I have been touring the small number of Sichuan restaurants in Chinatown, sampling a dish or two at each, and happened upon this brand new one, tucked in a corner where Brothers was, a Taiwanese restaurant I think, back behind Don Café; the grand opening banner still hangs over the door and it isn’t listed on any review sites yet, although I’ve submitted it to b4. Turns out it’s only been open a little over a week.
It’s a nice room, not your typical Chinatown hole in the wall - a little larger, more nicely appointed, about on a par with Banana Leaf Malaysian though less casual and less cramped. At least half the tables are set up for hot pot. There is a large lighted aquarium in the back with very large fish - I meant to get a picture and ask if they ever find their way to the kitchen or if they’re just for show but I forgot. There’s a picture of the room on Yelp under the listing for Brothers. The menu is as weighty as any of the other Sichuan restaurants I’ve been to; the staff is very friendly and fluent in English. There wasn’t a printed menu to go and there’s no website so I can’t remember many of the dishes.
As I’ve done at the three other Sichuan restaurants before this I went with the Dan Dan Noodles for comparison sake; this must be like Sichuan comfort food - noodles in a puddle of mala, the Sichuan Peppercorn/red chili pepper/oil/ginger/etc.concoction that is used in many dishes, garnished variously, usually with minced pork and scallions at least.
The Dan Dan was described as having the usual garnishes plus Chinese preserved vegetables and spinach. I think the preserved vegetable is a pickled Chinese cabbage, minced. Dan Dan usually looks rather bland and uninteresting as presented, kind of pasty, but becomes much more interesting when some of the mala is stirred up. These were the thinnest noodles I’ve encountered, more like spaghettini; it was very, very aromatic and I did find a couple of small spinach leaves in the mix. This was also the largest portion I’ve been served; it is described on the menu as spicy and it was but just a little, neither the spiciest nor blandest version I’ve had so far, with some heat and just a little numbing effect. I think next time I’ll ask for the medium spice level and see where that gets me.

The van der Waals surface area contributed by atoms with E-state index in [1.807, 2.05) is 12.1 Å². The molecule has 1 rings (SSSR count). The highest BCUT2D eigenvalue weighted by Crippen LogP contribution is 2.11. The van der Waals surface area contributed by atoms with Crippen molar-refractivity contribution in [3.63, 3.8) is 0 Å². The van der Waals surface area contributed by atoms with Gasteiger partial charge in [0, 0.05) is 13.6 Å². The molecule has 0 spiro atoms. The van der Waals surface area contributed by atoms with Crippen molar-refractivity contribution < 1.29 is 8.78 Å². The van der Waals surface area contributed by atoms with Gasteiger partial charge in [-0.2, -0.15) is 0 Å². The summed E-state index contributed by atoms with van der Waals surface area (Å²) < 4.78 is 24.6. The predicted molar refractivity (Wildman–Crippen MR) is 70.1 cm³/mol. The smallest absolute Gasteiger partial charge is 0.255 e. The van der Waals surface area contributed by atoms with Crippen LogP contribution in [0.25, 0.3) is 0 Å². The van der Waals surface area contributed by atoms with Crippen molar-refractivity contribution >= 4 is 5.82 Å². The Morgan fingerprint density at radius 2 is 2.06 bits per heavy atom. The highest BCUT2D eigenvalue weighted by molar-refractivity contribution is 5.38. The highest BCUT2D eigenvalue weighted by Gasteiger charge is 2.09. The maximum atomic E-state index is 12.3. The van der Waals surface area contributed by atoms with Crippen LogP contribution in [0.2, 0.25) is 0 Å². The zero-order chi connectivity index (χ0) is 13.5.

I also went with the sauteed green/long beans with garlic and also some of the preserved vegetables, as I recall, off the lunch menu. This was very garlicky and a little sweet - a nice counterpoint to the heat of the noodles.
All in all a good meal and priced in line with all the other Sichuan places I’ve been to. The Dan Dan was $3.95 and was practically enough for a meal in itself; the green beans were $4.95 as are many of the lunch specials.
One of the interesting dishes I was able to remember from the menu, under the House Specialties, was Couples Lungs. I had to look that one up! It’s an authentic Sichuan dish of offal but usually not including any lung. I don’t know that I’ve seen that on any other menu.
I have just one more Sichuan place in Chinatown to try then try to decide which one to look into further; I suspect I’m going to be hitting all of them again.
9889 Bellaire Blvd, Houston, TX 77036